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Friday, February 8, 2013
Updated: April 3, 2:26 PM ET
Inside the second running boom

By Linzay Logan
Competitor.com

Katherine Switzer
Race director Jock Semple tried to rip Kathrine Switzer's race number off at the '67 Boston Marathon.
While we know it looms large, only the tower tips of the iconic Golden Gate Bridge are visible through the thick fog as we run up through the Marina to the hills of the Presidio. When we hit the first big hill we all slow our pace, but the energy and determination of the 25,000 women surrounding me never waivers. I run next to two women running to celebrate the life of a friend who recently died of cancer at the age of 25. Three girls wearing matching bright pink tutus stop together to chat and wait for the port-a-potty. And both sides of the hill are filled with friends, husbands, parents and other supporters there to cheer all of us up and over San Francisco's infamously hilly terrain.

It's when I hit the bra exchange just after mile six, where runners can exchange their bra for a new Nike sports bra, that I realize what I am doing -- I'm not just running another half-marathon. I'm in the middle of the second running boom, and this time women are leading the charge.

The original running boom sprouted in the U.S. in the early 1970s after Frank Shorter ran to Olympic marathon victory, inspiring more than 25 million dads, brothers, men and boys to lace up their Nikes and pull up their tube socks. Steve Prefontaine and Bill Rodgers became household names, running shoe and apparel manufacturers grew exponentially and road races began popping up all over the U.S. The marathon, and other road running distances, were becoming attainable feats for nearly everyone. That is, as long as you were a man.

Women weren't just outnumbered at races back then, they simply weren't allowed.

"Women of that era were raised believing that if you were going to do anything arduous or athletic, you would lose your femininity, never have kids and your uterus would fall out," explains Kathrine Switzer, the first woman to run the Boston Marathon wearing an official bib. "There was this myth that a female athlete was going to turn into a guy, that we were fragile and needed to be looked after and it was somehow inappropriate [to run]."

Switzer had no idea what kind of race she was in for when she toed the line at Boston in the spring of 1967. As she headed into the fourth mile of the race, race director Jock Semple jumped off the press truck and tried to grab Switzer after hearing a woman had "infiltrated" his race.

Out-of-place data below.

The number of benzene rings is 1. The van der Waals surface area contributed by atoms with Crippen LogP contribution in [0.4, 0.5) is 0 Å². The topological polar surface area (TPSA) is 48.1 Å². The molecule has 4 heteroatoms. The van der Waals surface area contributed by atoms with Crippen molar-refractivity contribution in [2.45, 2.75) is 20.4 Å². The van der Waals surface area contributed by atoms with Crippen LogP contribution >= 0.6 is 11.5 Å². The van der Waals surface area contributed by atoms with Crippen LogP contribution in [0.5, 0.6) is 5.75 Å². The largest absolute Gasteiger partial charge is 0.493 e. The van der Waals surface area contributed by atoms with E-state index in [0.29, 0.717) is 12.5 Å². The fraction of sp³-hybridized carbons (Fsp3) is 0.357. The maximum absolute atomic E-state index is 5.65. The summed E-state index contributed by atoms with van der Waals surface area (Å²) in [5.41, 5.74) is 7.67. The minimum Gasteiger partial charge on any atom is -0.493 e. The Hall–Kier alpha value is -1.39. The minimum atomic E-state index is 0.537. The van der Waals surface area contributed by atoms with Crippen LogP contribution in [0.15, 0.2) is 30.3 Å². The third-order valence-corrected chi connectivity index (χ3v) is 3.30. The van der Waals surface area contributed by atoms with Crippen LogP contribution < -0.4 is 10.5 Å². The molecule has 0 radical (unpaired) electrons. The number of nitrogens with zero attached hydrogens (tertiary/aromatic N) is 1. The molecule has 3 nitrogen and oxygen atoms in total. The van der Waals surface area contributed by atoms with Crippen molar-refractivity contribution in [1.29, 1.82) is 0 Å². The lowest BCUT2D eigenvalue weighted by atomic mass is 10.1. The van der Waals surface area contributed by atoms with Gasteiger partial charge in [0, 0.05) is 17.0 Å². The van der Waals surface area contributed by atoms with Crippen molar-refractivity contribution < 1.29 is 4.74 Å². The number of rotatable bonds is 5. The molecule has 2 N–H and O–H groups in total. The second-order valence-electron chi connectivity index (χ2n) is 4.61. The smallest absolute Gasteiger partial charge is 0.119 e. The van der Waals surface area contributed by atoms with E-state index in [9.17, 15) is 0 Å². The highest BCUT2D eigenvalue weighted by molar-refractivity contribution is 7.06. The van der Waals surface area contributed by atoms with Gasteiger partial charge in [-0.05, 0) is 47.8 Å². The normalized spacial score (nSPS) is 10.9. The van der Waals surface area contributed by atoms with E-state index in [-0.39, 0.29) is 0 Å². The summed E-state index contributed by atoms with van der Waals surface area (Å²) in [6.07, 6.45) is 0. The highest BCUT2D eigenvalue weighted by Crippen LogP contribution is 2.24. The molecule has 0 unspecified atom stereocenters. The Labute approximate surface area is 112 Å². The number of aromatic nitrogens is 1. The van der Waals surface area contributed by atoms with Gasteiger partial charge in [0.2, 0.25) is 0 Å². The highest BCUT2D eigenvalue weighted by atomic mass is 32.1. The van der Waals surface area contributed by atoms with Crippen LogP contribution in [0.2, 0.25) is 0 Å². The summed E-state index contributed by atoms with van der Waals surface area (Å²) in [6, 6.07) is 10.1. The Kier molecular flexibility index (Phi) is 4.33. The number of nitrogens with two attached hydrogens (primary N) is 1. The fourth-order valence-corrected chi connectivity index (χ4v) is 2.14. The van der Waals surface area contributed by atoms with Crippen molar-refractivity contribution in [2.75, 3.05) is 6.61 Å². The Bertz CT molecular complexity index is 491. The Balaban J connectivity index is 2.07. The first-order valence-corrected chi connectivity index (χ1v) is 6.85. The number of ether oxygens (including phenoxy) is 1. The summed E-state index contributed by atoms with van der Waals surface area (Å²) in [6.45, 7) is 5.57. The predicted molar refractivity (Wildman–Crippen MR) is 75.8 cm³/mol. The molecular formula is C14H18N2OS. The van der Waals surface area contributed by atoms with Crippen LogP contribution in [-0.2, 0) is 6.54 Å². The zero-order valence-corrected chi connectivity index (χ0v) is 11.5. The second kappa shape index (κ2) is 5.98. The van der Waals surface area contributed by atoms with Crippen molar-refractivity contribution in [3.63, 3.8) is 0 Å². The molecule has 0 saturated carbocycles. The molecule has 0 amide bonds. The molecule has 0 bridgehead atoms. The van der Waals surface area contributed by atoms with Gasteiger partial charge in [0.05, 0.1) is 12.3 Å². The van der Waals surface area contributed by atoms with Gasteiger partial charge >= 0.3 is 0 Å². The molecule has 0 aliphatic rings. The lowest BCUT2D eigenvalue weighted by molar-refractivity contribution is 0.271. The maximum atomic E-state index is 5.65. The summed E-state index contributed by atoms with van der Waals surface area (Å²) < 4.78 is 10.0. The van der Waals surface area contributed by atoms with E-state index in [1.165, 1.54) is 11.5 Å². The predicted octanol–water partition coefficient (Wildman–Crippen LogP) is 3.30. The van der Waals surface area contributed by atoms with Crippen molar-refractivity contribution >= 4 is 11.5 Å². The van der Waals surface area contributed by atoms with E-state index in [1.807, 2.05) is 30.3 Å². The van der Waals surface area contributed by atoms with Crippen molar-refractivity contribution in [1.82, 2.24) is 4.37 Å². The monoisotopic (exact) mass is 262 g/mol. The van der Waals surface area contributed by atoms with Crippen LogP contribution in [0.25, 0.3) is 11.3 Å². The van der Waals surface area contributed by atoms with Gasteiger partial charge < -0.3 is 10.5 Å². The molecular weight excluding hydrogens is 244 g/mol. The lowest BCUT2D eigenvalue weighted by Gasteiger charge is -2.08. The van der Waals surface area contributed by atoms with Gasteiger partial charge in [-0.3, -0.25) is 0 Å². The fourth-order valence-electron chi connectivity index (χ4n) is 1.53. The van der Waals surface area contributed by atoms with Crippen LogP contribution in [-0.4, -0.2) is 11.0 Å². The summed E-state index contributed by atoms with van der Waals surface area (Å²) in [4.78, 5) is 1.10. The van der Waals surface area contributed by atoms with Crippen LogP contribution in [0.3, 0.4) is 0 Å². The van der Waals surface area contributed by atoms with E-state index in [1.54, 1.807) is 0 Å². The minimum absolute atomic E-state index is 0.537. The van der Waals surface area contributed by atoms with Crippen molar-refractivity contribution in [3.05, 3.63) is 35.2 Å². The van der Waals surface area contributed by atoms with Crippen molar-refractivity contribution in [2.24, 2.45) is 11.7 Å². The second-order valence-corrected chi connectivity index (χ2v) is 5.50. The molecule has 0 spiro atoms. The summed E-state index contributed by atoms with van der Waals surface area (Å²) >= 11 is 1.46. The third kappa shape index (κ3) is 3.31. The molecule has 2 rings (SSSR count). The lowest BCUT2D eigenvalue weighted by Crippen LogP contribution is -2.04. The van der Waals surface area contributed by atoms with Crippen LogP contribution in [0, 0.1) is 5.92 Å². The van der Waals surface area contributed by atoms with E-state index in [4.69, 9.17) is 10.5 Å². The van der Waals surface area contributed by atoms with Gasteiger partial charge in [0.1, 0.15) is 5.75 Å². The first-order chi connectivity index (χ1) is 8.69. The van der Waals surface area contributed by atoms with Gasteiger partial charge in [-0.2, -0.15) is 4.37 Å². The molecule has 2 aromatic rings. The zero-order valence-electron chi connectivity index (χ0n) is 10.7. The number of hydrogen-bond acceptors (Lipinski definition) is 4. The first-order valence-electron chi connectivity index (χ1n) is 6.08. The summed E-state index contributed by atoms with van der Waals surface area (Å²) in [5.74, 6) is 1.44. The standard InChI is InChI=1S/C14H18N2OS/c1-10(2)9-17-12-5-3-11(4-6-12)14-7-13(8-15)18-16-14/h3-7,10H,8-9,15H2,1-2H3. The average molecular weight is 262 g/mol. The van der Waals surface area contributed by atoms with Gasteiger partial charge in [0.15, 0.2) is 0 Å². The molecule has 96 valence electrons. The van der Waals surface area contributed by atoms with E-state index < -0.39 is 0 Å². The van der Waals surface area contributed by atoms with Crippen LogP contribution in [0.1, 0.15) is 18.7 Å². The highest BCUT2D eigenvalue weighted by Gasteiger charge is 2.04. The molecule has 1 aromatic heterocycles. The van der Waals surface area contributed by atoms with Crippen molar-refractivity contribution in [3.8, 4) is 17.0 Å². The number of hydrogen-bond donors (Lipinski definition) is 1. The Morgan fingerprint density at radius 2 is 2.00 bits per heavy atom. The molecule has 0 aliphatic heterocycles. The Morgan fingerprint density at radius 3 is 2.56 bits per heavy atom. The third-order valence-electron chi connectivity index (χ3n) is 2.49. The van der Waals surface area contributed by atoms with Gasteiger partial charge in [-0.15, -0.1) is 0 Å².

"He jumped off the bus and came after me from behind," Switzer says. "He screamed at me, 'Get the hell out of my race and give me those numbers!' The guys were yelling, the people on the press truck were screaming and Semple grabbed the bib on my back. As my boyfriend hit him hard with a cross body block, I heard my coach yell, 'run like hell,' so I did."

Looking at the runners all around me, it's clear the tables have turned. Out of the nearly 25,000 runners at the ninth annual San Francisco Nike Womens Marathon and Half-Marathon on Oct. 14, fewer than 700 of them were men. This race is for the girls. As I walked through the "expotique" (a refreshing blend of race expo and high-end fashion boutique) to pick up my race bib, I noticed the tent wasn't filled with the typical road race vendors and testosterone. To my right women were sitting in salon chairs getting their hair styled, and, in the center of the gigantic tent covering San Francisco's Union Square, there were several changing rooms with fashion stylists outfitting runners for both on and off the course.

But how did this happen? How did road racing in the U.S. transition from a male-dominated sport to one where nearly just as many women are winning Olympic medals than men? Why are more than half the runners toeing the line at 5Ks and half-marathons across the country women?

'Everyone has their own story'

In 2011, nearly 14 million people ran a road race in the U.S., and according to Ryan Lamppa, research statistician at Running USA, more than 7.6 million of those runners, or 54 percent, were women. That's up from just 25 percent in 1990 and an essentially nonexistent women's long distance running field 40 years ago.

"It's quite possible that women could make up 60 percent of finishers in the future," he predicts. "There is no doubt women will continue to drive the growth of the sport."

Recognizing women as the driving force in running, the Nike Women's Marathon and other women's-specific races, such as the Disney Princess races, She Runs and the Women's Running series are taking place in many major U.S. cities. The draw for most women? A non-intimidating and welcoming opportunity to run with their girlfriends and reach a goal -- while having fun.

Not just creating an opportunity for women to run, these women-only races offer the ultimate girls' weekend. From a Tiffany necklace handed out by firemen in tuxedos at the finish line of the Nike Women's races to a single stem rose and a pink boa for all runners at the Diva Half-Marathon Series, these races provide a supportive atmosphere and enough glitter and gumption, pink and passion to encourage even the race averse to give it a try.

"We wanted to create a women's race that would celebrate the power of women's running," says Jacie Prieto, Nike's media representative. "We're excited to see all these girls discovering their love and passion for running."

Although Nike says even though everything about the race is for the girls, men are more than welcome to participate.

"We certainly don't want to discourage any men from running the race because a lot of them do it in honor of their mother, sister or wife battling cancer," Prieto says. "We welcome everyone who is looking to enjoy the race experience."